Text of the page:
It is generally hard being a Kenyan, but it must be twice as hard for one Ferdinand Waititu.
On Monday, it emerged that he had contracted Coronavirus, but nobody believed the news.
Instead, Kenyans assumed that he had faked the ailment to avoid appearing in court to answer to corruption charges.
As much as the former County Head let us down, with his alleged waywardness during his tenure in office, shouldn’t we at least sympathize with him, on the slight possibility that he might actually be sick?
Speaking of coronavirus, President Uhuru Kenyatta on Monday announced that the coronavirus infection curve in Kenya was on the verge of flattening, urging citizens to be extra cautious during the homestretch to ensure success.
Just like in Waititu’s case, Kenyans cast doubt on the truthfulness on the Head of State, terming his statement as “flattening the curve by fire by force.”
It is clear that Kenyans have lost trust in their leaders, and who can blame them if their hard-earned taxes always end up benefitting just a few privileged individuals?
As we continue observing the controversial curve, here are the stories making headlines on Opera News today:
Churches divided as Ruto plots Uhuru-Raila referendum battle
Sharp divisions have rocked churches over the push to amend the Constitution as Deputy President William Ruto plots an anti-referendum showdown.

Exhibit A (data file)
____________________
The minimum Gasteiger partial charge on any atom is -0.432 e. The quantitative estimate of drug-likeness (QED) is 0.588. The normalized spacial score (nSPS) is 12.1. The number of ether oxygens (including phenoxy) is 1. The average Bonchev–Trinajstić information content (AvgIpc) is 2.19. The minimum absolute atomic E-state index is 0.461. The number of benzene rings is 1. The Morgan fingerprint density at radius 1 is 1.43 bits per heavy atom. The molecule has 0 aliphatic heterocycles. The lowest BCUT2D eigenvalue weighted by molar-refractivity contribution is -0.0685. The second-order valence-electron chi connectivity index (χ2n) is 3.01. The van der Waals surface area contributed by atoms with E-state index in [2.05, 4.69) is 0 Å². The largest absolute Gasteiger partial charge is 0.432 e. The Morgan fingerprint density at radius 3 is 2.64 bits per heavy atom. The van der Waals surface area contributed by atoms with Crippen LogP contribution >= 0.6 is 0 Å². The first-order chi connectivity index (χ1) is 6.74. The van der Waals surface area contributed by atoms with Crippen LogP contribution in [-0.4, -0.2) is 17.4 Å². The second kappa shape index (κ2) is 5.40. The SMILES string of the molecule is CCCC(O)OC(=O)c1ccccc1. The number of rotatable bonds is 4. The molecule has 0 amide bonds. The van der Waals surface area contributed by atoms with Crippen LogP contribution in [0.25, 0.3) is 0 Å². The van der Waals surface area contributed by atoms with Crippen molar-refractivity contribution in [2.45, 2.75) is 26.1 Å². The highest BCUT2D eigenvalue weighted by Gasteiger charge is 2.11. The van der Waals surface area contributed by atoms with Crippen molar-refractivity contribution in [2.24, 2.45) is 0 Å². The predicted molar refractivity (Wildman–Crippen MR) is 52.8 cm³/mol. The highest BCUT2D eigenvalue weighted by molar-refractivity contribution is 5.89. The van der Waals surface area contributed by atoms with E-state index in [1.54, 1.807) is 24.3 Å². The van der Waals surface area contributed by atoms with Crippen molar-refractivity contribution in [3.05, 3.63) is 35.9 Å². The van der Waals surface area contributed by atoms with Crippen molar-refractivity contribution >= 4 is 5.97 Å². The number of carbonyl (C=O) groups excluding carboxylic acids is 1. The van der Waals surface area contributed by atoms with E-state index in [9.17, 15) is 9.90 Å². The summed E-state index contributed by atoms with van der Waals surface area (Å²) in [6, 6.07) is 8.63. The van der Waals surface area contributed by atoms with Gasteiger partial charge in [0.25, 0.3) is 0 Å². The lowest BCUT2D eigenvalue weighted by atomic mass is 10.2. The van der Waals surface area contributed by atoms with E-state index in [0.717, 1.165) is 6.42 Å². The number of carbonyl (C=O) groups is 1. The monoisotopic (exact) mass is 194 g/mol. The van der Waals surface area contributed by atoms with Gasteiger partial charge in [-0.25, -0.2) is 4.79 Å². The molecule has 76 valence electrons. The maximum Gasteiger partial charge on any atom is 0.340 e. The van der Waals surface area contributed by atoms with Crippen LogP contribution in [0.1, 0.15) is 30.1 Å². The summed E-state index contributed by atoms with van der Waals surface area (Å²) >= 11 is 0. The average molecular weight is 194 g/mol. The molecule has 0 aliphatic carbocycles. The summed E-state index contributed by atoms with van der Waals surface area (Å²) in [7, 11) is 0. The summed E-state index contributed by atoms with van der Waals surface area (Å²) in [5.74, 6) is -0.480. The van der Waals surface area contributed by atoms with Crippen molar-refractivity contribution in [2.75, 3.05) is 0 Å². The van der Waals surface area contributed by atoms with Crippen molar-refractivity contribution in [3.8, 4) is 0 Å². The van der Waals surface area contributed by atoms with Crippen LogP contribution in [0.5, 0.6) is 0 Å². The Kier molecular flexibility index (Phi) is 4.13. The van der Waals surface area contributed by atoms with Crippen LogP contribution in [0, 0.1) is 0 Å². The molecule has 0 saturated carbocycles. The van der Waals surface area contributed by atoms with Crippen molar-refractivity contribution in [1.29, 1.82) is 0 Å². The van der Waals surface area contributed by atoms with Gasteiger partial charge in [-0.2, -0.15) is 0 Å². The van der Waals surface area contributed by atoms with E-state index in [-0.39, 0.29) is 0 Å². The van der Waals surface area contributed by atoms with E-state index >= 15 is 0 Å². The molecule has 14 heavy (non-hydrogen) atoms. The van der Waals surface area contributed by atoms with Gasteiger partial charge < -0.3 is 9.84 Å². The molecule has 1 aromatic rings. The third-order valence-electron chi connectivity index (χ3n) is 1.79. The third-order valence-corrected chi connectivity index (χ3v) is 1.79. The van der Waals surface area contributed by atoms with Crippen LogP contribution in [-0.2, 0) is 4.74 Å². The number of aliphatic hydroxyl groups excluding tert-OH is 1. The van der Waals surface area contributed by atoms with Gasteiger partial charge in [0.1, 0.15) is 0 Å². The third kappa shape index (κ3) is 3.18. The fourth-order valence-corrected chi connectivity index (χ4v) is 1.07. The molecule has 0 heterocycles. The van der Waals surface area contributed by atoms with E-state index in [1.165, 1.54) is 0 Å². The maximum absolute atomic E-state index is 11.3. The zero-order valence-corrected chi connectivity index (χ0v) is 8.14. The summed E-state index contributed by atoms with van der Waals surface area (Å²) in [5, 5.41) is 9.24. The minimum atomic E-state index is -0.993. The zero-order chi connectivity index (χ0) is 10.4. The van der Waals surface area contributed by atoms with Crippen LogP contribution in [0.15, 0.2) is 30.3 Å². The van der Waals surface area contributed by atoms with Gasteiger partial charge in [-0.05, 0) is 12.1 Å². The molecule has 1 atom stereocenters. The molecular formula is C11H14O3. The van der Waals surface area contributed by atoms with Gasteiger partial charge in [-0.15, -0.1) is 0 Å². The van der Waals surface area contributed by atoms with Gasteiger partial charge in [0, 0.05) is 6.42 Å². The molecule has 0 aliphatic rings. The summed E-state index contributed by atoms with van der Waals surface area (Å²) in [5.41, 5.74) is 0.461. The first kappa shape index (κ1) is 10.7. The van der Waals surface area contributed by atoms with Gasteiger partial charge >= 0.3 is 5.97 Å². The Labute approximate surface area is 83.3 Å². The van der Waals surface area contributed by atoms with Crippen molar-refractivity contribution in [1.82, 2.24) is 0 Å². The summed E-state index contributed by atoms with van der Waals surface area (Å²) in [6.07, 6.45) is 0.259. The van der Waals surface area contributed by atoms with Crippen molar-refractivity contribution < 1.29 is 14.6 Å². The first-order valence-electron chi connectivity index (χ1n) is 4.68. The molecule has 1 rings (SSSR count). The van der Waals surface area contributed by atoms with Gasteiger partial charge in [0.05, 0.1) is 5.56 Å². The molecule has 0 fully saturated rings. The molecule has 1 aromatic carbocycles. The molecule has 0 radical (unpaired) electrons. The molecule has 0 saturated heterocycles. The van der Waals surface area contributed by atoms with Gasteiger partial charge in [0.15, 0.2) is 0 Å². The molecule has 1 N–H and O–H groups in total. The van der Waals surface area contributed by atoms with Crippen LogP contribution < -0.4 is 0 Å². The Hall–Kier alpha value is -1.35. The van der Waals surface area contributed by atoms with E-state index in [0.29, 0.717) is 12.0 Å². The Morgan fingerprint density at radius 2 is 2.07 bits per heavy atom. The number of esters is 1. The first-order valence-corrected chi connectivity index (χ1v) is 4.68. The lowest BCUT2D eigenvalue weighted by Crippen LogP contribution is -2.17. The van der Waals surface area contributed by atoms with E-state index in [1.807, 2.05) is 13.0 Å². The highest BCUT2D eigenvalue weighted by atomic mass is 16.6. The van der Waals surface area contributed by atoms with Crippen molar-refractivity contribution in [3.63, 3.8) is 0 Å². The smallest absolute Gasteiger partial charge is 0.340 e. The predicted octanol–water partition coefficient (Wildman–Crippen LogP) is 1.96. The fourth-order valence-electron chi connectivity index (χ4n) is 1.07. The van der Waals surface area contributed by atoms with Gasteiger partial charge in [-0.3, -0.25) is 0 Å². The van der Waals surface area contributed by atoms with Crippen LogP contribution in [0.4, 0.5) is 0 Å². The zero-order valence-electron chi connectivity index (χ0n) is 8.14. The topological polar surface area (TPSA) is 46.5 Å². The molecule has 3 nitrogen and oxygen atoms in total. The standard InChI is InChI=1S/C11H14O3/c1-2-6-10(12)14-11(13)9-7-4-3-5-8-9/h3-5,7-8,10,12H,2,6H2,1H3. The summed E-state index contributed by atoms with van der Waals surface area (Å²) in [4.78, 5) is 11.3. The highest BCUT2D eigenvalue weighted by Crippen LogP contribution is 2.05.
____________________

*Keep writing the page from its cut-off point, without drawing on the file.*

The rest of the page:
In contrast with the 2010 constitutional change moment when the church united to campaign against the referendum, religious leaders are currently reading from different hymn sheets.
Their differences are likely to trigger a groundswell of confusion among their followers.
Uhuru Snaps at International Official for Interrupting His Speech [VIDEO]
President Uhuru Kenyatta got frustrated on Monday, August 31, after an international official by the name Hubert Perr interrupted his speech twice during a virtual conference.
The president was speaking during the Covid-19 Virtual Conference with relevant stakeholders across the country.
As he was in the middle of his speech, Perr, the Head of European Cooperation to Kenya, was heard speaking to someone else in the background.
Parliament caught in costly replication of Kemsa probe
Taxpayers will incur huge expenses in the ongoing Covid-19 fund probes that have once again exposed costly duplication of roles and conflict in Parliament.
A record five House committees are conducting parallel investigations and Kenyans have to bear the burden of the huge cost involved, raising questions on whether parliamentarians are keen on ensuring financial probity.
MPs get sitting allowances of Sh5,000 for each ordinary member per committee sitting and Sh8,000 for chairperson. On average, each committee has 19 members, translating into almost Sh100,000 per sitting per committee if all members attend.
Once schools re- open, do you think students should pick off the syllabus where they left, or should they repeat the entire first term?